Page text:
Seven Famous Architects: An Audio Blog

I have fond memories of listening to “The Rest of the Story” radio broadcasts as a kid, patiently waiting for their fun, twist endings, and enjoying Paul Harvey Jr. and Sr.’s unique voices and delivery. So here is my attempt at an homage to them… with an architecture twist!  Happy listening… good day!

An image of an old-fashioned microphone with an EVstudio logo on the stem.


And now, The Rest of the Story! You’re about to take a test. Not an easy test. You’re about to hear the names of seven architects, seven of our nation’s most prominent designers, but only one of them was an architecture school drop out. Can you guess who? Ready, set, go!

Thomas Jefferson. Born in 1743, he is the principle reason that Greek and Roman classical architecture is now synonymous with America’s most important democratic institutions. In 1976, the AIA [American Institute of Architects] declared Jefferson’s design of the University of Virginia to be the proudest achievement of American architecture in the past 200 years! He was the first architect to be awarded the AIA Gold Medal posthumously in 1993.

Charles Bulfinch. Born in 1763, this Boston architect’s reputation for stunning neoclassical work, such as the Boylston Market, Boston Common, and Harvard’s University Hall, caught the eye of President James Monroe who tasked him with overseeing the design and construction of the U.S. Capitol building.

Daniel Burnham. Born in 1846, Burnham was already a prolific designer of such works as the Flatiron building in New York City, and Washington DC’s Union Station when he was selected as the Director of Works for the 1892/93 Chicago’s World’s Fair, and as such, he forever influenced what 20th century Americans felt a great city should look like.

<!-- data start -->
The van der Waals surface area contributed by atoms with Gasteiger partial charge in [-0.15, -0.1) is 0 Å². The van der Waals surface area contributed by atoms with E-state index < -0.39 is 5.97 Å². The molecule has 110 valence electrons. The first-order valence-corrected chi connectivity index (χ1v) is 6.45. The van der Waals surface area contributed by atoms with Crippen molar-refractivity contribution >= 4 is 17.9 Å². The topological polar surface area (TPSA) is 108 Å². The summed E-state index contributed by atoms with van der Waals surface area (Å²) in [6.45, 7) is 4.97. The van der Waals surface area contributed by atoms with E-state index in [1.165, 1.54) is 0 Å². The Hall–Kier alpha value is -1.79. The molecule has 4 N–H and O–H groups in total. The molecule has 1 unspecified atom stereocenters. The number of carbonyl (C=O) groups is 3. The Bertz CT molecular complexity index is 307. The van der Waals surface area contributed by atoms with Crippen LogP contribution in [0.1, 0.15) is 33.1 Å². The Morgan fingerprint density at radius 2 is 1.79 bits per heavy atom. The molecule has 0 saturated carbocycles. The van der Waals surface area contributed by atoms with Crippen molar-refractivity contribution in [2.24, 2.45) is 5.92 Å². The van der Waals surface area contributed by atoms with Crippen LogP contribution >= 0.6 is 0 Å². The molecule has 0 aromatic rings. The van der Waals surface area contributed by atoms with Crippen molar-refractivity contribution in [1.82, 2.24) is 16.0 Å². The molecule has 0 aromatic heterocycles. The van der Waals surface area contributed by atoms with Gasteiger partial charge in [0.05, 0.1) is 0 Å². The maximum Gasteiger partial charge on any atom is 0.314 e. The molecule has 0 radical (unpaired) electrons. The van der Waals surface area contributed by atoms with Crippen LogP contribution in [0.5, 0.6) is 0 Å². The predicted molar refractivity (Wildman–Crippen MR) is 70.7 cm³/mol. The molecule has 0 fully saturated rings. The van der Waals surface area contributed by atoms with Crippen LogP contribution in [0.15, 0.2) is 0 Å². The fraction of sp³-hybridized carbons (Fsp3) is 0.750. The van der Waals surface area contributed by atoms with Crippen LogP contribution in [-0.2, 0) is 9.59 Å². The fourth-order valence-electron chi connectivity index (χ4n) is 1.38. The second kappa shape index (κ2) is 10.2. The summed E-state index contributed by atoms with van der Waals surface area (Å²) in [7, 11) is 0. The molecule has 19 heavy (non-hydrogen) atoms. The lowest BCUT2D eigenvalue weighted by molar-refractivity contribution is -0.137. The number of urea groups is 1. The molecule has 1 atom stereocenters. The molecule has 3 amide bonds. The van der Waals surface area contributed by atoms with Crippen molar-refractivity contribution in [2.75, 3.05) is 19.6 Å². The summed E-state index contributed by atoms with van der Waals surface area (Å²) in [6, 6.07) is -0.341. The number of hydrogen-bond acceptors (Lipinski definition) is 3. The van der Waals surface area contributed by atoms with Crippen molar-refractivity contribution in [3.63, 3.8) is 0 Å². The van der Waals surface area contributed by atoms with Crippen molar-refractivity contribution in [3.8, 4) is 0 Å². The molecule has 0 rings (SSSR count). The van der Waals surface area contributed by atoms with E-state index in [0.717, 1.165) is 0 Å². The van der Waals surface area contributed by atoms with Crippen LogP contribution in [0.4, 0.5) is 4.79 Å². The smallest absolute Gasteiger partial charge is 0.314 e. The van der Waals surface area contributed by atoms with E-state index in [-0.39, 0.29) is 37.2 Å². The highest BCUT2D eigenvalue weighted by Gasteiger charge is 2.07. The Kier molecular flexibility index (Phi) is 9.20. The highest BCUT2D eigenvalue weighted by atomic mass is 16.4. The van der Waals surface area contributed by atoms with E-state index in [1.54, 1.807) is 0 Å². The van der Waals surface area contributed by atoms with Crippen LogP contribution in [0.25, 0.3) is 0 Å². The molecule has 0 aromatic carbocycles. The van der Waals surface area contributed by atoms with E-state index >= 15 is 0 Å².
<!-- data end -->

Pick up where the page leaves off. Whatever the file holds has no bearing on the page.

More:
Now remember, one of these famous architects was an a-school drop out, and you’re trying to discover him!

Louis Sullivan. Born in 1856, this influential Chicago-school architect mastered the marriage of modern steel construction with classical proportions and ornamentation of Chicago’s famous auditorium building and is credited as being the designer of the world’s first skyscraper. He was posthumously awarded the AIA Gold Medal in 1944.

And speaking of Sullivan… Frank Lloyd Wright! Born in 1867, he was an apprentice to Sullivan, before breaking out on his own to create over 400 buildings across 70 years. Perhaps America’s most famous and popular architect of all time, his unmistakable organic modern style graces such works as the Robie House, the Guggenheim, Unity Temple, and Falling Water. He was awarded the AIA Gold Medal in 1949.

Ludwig Mies van der Rohe. Born in 1886, he became a United States citizen in 1944, and completed many of his most iconic modern masterpieces here: the barely-there Farnsworth House, and Boston’s monolithic Seagram building represents his elegant and pure approach to modern design, and exemplify his credo of less is more. He was awarded the AIA Gold Medal in 1960.

Philip Johnson. Born in 1906, he organized a 1932 international style exhibition in New York City, which essentially introduced the American public to modern architecture. Subsequently, his works like the Glass House and the AT&T Building made him a prolific force of both modern and post-modern design for over 70 years. He was awarded the AIA Gold Medal in 1978.

And those are the seven.

Only one abandoned architecture school before graduating. Would you like to hear them one more time? Names only.

Thomas Jefferson, Charles Bulfinch, Daniel Burnham, Louis Sullivan, Frank Lloyd Wright, Ludwig Mies van der Rohe, and Philip Johnson. Time’s up. Of the names you’ve just heard, only one was an architecture school drop out, and he was Louis Sullivan! That’s right! Louis Sullivan, the figure the whole world associates with the axiom form follows function, first attended architecture school for one year only, then dropped out to begin working on his own. Years later, he moved to Paris, and attended the acclaimed École des Beaux-Arts where, you guessed it, he dropped out again! And now, you know – oh! Did I mention? That the other six? Those most distinguished American architects, including four more winners of the Gold Medal? Well of course they couldn’t have dropped out of architecture school! Because they never went to architecture school at all.

Now, you know the rest of the story.


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